The problems plaguing the VA are a national disgrace. Our treatment of returning wounded veterans is nothing less than shameful.
It is incumbent upon the President of the United States to implement a disaster response to alleviate the backlogs and treat our veterans in need immediately. We are able to provide emergency aid to victims of natural disasters so must we be able to provide for our veterans. Mr. President, it is past time to make a public statement and direct bold swift action.
There is an urgent need to understand what happened and how the system designed to provide support for our wounded went so horribly off the rails. So investigate and correct the system. But the pressing need is to get help our vets who are struggling now. This is not the efficient way to manage the problem, but there are lives at stake. Investigating and managing the problem are secondary to the task of saving veteran’s lives.
This catastrophe is compounded both by the lies and the cover-ups, and also by the anguish and pain endured by our veterans. Certainly the system is horribly broken and we must demand accountability on all levels that permits such corruption to exist. Force resignations, fire others, prosecute criminal activity, conduct investigations and fix this horrible mess. But first, help those desperately in need.
Right now we must focus on getting help to our vets. Get caregivers into the field. If our military with all of it’s extraordinary capabilities or our other disaster response groups such as FEMA cannot do it, then get the Red Cross or Doctors without Borders in to do the job we are unwilling to do. This is a national disgrace and must be addressed now.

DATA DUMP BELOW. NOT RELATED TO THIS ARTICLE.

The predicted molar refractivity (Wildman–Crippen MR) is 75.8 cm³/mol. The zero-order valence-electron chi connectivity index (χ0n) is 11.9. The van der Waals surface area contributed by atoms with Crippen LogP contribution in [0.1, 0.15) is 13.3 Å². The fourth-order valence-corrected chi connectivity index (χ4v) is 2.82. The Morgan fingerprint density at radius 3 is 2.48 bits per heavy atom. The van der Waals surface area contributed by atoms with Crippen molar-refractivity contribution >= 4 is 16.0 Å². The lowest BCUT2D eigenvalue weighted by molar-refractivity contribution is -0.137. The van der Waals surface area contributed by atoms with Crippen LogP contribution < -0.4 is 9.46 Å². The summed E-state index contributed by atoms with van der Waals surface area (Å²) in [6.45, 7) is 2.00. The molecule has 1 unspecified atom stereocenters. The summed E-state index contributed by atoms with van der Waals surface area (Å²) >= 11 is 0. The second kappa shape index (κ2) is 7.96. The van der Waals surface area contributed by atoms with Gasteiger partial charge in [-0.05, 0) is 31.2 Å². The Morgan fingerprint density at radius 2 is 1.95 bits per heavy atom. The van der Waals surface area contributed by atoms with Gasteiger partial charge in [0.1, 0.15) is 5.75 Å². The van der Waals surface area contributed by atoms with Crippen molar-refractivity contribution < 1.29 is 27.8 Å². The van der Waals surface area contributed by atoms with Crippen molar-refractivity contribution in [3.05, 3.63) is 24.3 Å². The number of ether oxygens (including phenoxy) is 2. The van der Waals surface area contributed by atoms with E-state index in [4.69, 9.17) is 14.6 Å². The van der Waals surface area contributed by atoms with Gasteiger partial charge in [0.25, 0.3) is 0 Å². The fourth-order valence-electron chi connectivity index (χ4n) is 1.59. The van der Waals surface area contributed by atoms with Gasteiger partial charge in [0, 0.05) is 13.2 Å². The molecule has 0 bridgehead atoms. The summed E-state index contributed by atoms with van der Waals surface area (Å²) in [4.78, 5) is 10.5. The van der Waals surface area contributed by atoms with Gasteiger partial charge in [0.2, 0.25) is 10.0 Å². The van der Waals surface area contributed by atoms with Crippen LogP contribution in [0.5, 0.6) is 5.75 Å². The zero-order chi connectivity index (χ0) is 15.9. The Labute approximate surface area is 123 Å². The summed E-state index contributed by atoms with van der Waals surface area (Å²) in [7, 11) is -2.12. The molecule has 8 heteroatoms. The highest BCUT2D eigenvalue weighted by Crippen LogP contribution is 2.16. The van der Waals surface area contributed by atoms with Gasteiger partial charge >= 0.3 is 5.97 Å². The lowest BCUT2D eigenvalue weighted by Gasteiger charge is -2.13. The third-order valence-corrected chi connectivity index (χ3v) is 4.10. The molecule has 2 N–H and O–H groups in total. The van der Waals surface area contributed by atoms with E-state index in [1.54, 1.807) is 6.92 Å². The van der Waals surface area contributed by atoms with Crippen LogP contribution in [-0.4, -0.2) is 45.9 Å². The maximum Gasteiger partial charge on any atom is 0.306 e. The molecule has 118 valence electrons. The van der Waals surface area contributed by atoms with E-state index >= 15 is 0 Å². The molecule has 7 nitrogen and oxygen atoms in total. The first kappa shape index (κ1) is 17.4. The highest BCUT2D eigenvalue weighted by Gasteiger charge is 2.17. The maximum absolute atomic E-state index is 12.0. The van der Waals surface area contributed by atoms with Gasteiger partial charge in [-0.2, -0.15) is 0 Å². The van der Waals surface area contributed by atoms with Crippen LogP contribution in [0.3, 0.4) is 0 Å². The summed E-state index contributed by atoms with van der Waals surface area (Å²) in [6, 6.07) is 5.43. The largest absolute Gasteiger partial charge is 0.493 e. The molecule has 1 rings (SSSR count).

Like so many others I am deeply troubled and saddened that the Council of Presidents rejected the application for membership by JStreet. Let me reiterate the premise for inclusion: the voices of all legitimate groups deserve a seat at the table so they may be heard in the collective that is supposed to be this council. This is not an endorsement of any particular view but rather a respect for the right to express ideas and hopefully add to meaningful discussion within Klal Yisrael. The Council’s rejection of JStreet runs contrary to this foundational principle and I support the URJ’s position that the Council’s vote reflects that the Council “no longer serves its vital purpose of providing a collective voice for the entire American Pro-Jewish community.”
At this juncture, we can either walk away or fight to amend the corrupt system now in place. As tempting as the former may be, we should seriously try to change the system before throwing in the proverbial towel. Because we believe in the need for a collective voice, we are obligated to do our best to maintain it. So it would seem that the first course of action would be to change the already existing community to return it to the basic premise that drove creation of the Council.
I urge all those who are disappointed by this sad turn of events to join together in an attempt to salvage the Council. To walk away without first doing this is an admission that there is no chance for everyone to sit at the table together. I would rather we tried and have those who won’t abide such an enlightened viewpoint opt to leave instead. First we fight for that in which we believe. Only if we find the fight is futile can we in good conscience walk away from the table.